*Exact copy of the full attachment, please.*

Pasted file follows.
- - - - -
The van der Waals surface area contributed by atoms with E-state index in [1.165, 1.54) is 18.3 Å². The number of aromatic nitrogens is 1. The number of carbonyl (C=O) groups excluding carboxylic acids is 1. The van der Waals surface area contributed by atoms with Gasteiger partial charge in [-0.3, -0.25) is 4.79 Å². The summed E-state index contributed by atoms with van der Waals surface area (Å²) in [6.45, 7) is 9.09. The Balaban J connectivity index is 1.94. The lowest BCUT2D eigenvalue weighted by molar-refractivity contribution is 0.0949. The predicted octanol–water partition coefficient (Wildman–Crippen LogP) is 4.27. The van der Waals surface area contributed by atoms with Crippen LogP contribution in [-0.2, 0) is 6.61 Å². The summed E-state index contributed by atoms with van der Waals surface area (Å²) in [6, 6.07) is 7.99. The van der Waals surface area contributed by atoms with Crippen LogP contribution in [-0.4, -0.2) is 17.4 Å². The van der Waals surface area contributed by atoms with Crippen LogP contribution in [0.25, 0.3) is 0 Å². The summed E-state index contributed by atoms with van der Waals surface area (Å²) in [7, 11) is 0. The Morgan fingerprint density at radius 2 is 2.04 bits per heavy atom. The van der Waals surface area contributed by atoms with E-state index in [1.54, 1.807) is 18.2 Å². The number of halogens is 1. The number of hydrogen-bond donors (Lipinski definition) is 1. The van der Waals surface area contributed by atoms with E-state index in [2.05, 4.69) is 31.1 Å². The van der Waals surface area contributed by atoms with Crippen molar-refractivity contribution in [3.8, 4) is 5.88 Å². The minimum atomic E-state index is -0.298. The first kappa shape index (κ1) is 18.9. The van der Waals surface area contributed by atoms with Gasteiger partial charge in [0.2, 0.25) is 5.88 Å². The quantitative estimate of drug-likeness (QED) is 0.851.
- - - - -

The van der Waals surface area contributed by atoms with E-state index in [1.165, 1.54) is 18.3 Å². The number of aromatic nitrogens is 1. The number of carbonyl (C=O) groups excluding carboxylic acids is 1. The van der Waals surface area contributed by atoms with Gasteiger partial charge in [-0.3, -0.25) is 4.79 Å². The summed E-state index contributed by atoms with van der Waals surface area (Å²) in [6.45, 7) is 9.09. The Balaban J connectivity index is 1.94. The lowest BCUT2D eigenvalue weighted by molar-refractivity contribution is 0.0949. The predicted octanol–water partition coefficient (Wildman–Crippen LogP) is 4.27. The van der Waals surface area contributed by atoms with Crippen LogP contribution in [-0.2, 0) is 6.61 Å². The summed E-state index contributed by atoms with van der Waals surface area (Å²) in [6, 6.07) is 7.99. The van der Waals surface area contributed by atoms with Crippen LogP contribution in [-0.4, -0.2) is 17.4 Å². The van der Waals surface area contributed by atoms with Crippen LogP contribution in [0.25, 0.3) is 0 Å². The summed E-state index contributed by atoms with van der Waals surface area (Å²) in [7, 11) is 0. The Morgan fingerprint density at radius 2 is 2.04 bits per heavy atom. The van der Waals surface area contributed by atoms with E-state index in [1.54, 1.807) is 18.2 Å². The number of halogens is 1. The number of hydrogen-bond donors (Lipinski definition) is 1. The van der Waals surface area contributed by atoms with E-state index in [2.05, 4.69) is 31.1 Å². The van der Waals surface area contributed by atoms with Crippen molar-refractivity contribution in [3.8, 4) is 5.88 Å². The minimum atomic E-state index is -0.298. The first kappa shape index (κ1) is 18.9. The van der Waals surface area contributed by atoms with Gasteiger partial charge in [0.2, 0.25) is 5.88 Å². The quantitative estimate of drug-likeness (QED) is 0.851.